Now, if you want remove our links because you are not happy with this you may, I hope you don’t but I’m sorry, there is absolutely nothing I can do about adding links to our home page! could lose my job! 

Please accept my apologies, I hope we can reach a cordial agreement on this matter. 

Ever polite, it still does not erase the fact that she came banging on my client’s door asking to exchange links, and then showed empty palms when it was her turn to reciprocate…and has proven to be the most steadfast excuse maker I have ever encountered. 

Oh, and yes, as a matter of fact I did remove her links.

 


Grab The Bookmarketer For Your Site

Self-serve blog links

Thursday, May 17th, 2007

Rick Hendershot, a fellow Canadian has come up with an interesting idea…not just because it is new and innovative, not just because he’s Canadian, not just because it’s a really useful idea, but also because it is something I had thought of earlier (same concept, different business model) but have been too busy to give it any serious thought.

You will find Rick’s self-serve blogging service Linknet2 an attractive alternative to the pay-per-post model, where you have to wait for someone to jump on your opportunity.  Unlike the pay-per-post model, you have very little control over the content and the link text, and even the number of links you garner.  So you control boith your reputation management and your SEO.  This is a great way to build those elusive deep links.

Self-serve blogging means that you write the post, you insert the links, etc.  Right now he has 13 blogs going as part of his system, but he soon will have more.   The key to how valuable this will be is whether he can keep the quality of postings high and get inbound link juice to each of the blogs. We’ll check in again to see how this new service is doing.

 


Grab The Bookmarketer For Your Site

Top ten free SEO tools

Tuesday, May 15th, 2007

Have you ever wondered which are the best free SEO tools available on the Internet?  Well here is my top ten list, so listen closely. 

Free SEO Tool #10: Top Ten Analysis SEO Tool at http://www.webuildpages.com/cool-seo-tool/ is a great way to get a snapshot of your top ten competitors at Google for any given search term.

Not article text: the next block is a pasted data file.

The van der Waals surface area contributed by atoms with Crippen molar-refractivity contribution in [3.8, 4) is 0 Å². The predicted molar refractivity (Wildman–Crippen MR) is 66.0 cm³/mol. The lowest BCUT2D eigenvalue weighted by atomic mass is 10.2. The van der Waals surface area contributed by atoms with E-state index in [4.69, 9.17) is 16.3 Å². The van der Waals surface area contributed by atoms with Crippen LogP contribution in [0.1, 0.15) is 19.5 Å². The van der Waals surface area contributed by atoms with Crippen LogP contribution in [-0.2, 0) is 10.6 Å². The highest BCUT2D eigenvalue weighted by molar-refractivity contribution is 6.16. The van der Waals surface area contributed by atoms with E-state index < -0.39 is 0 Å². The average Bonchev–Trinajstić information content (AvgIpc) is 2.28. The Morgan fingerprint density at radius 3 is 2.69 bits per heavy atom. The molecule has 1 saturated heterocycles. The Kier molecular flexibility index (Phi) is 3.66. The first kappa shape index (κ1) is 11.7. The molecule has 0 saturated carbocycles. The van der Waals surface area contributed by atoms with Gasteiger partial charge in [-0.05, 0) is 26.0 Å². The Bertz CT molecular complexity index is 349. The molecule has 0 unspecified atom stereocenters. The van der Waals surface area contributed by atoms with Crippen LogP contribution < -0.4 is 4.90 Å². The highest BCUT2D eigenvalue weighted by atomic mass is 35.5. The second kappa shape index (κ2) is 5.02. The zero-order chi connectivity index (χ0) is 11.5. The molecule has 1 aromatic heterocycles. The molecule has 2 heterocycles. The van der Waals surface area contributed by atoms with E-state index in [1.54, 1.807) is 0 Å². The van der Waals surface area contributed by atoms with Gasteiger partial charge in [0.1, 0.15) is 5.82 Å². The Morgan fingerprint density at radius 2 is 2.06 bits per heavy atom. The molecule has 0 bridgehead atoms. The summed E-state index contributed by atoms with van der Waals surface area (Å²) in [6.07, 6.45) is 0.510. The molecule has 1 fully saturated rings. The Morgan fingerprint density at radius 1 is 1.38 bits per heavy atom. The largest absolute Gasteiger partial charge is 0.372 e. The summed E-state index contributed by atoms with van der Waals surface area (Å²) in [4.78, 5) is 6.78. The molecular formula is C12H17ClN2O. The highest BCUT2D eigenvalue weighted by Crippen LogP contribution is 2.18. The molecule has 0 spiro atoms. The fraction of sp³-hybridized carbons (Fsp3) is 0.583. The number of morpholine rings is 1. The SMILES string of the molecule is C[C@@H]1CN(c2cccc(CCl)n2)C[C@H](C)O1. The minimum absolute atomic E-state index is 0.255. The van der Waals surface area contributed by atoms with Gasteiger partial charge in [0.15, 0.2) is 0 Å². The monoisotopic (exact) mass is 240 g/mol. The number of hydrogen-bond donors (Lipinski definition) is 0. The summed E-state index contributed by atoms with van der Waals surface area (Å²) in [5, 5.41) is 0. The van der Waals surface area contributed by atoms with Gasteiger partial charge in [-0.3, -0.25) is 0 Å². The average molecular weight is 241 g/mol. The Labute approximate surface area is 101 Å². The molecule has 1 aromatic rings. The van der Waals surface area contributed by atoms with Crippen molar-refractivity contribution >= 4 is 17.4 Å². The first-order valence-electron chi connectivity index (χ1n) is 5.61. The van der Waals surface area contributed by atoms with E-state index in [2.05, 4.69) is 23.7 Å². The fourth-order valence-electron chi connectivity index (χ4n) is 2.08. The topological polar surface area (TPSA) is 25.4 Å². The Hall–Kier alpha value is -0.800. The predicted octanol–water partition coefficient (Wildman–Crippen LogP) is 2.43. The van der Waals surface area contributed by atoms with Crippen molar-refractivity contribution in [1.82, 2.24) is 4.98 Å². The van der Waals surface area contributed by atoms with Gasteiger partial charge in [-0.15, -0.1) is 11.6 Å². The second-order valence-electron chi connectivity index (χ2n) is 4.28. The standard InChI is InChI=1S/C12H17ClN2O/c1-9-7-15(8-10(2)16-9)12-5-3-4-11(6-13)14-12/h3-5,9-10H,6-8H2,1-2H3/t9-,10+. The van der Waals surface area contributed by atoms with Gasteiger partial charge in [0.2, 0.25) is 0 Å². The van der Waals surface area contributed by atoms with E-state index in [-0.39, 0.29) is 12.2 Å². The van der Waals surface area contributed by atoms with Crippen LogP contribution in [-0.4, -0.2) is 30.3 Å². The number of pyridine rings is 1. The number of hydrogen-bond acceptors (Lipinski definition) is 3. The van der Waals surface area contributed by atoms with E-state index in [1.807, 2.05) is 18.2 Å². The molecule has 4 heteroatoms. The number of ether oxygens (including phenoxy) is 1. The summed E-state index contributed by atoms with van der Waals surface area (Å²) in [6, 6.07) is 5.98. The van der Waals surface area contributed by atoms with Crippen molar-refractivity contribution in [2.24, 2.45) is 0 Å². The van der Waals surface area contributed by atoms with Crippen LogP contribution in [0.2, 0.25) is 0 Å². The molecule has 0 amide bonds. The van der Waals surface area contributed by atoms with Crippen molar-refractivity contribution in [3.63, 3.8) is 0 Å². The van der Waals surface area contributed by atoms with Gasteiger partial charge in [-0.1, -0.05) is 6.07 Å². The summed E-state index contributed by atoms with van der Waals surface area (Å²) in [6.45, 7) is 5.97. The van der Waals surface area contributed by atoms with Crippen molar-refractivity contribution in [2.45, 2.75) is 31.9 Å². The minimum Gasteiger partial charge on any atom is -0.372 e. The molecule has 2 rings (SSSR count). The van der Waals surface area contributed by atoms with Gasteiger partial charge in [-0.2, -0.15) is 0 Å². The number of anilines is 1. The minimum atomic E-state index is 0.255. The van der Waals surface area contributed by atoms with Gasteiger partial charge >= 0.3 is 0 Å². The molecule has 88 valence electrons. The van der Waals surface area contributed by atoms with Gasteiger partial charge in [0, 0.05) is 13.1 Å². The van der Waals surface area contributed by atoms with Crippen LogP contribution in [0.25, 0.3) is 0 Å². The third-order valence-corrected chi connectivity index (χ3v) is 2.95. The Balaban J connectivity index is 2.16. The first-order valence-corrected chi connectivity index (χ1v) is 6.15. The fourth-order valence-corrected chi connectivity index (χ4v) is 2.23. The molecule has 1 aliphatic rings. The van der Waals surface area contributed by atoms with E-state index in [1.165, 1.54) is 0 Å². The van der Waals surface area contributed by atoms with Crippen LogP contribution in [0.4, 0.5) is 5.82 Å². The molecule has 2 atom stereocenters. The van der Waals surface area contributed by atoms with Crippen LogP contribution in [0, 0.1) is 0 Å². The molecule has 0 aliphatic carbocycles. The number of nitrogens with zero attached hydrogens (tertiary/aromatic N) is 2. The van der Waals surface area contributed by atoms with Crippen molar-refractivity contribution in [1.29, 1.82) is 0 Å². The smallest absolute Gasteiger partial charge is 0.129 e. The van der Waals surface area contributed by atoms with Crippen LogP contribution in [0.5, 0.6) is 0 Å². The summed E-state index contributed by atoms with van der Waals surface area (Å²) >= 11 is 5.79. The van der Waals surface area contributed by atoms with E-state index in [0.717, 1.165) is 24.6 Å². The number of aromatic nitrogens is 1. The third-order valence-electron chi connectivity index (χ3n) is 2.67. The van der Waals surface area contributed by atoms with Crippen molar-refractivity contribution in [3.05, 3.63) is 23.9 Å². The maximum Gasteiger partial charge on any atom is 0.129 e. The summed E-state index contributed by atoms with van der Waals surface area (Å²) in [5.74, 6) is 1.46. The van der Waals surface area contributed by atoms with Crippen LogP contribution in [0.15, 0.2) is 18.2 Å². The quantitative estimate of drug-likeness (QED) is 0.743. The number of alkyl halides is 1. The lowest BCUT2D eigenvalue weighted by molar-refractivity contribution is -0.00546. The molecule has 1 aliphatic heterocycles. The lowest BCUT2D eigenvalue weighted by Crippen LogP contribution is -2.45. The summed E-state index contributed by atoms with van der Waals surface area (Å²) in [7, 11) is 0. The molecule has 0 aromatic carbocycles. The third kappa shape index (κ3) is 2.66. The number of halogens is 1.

Free SEO Tool #9: Go Rank Analyzer at http://www.gorank.com/analyze.php reviews your web page for a given search term to give you a snapshot of how the search term shows up on the page.  Actually, this probably should be higher up on the list.  In other words, I should use it more often. 

Free SEO Tool #8:  Aftervote at http://younanimous.com/ is a really different tool, and I’m not sure too many people would think of it as an SEO tool.  It is, in fact, a meta search engine that combines the results of Google, Yahoo and MSN, along with some other factors to provide its own original results.  So you can see at a glance which sites are doing well for a given search term across all three engines.  It also features a number of performance indicators, including Google PageRank, Alexa ranking, Compete page strength, and a link to see the WhoIs data.  You can also add a whole slew of plugins, including Netcraft reports and submission links for Digg and other social bookmarking websites.  In short, this is a great all-in-one tool for sizing up the competition for an individual search term or for finding joint venture or link partners of value.  One of the handy features is that you can see the Alexa ratings for some of your top competitors at once, so you can better judge the value of your own Alexa rating.  Hmm.  Actually, Aftervote is a bit like #10 above. 

Free SEO Tool #7: Overture Keyword Selection Tool at http://inventory.overture.com/d/searchinventory/suggestion/ is useable.  OK, this is one area where Mr. Cheapie here is willing to pay the big bucks, specifically for Keyword Discovery. But if you really want a free tool, Overture can really help.  It just doesn’t carry over search data from previous months, so if data is seasonal, you have to wait until, say, the Christmas season to do the keyword research that will carry you next Christmas.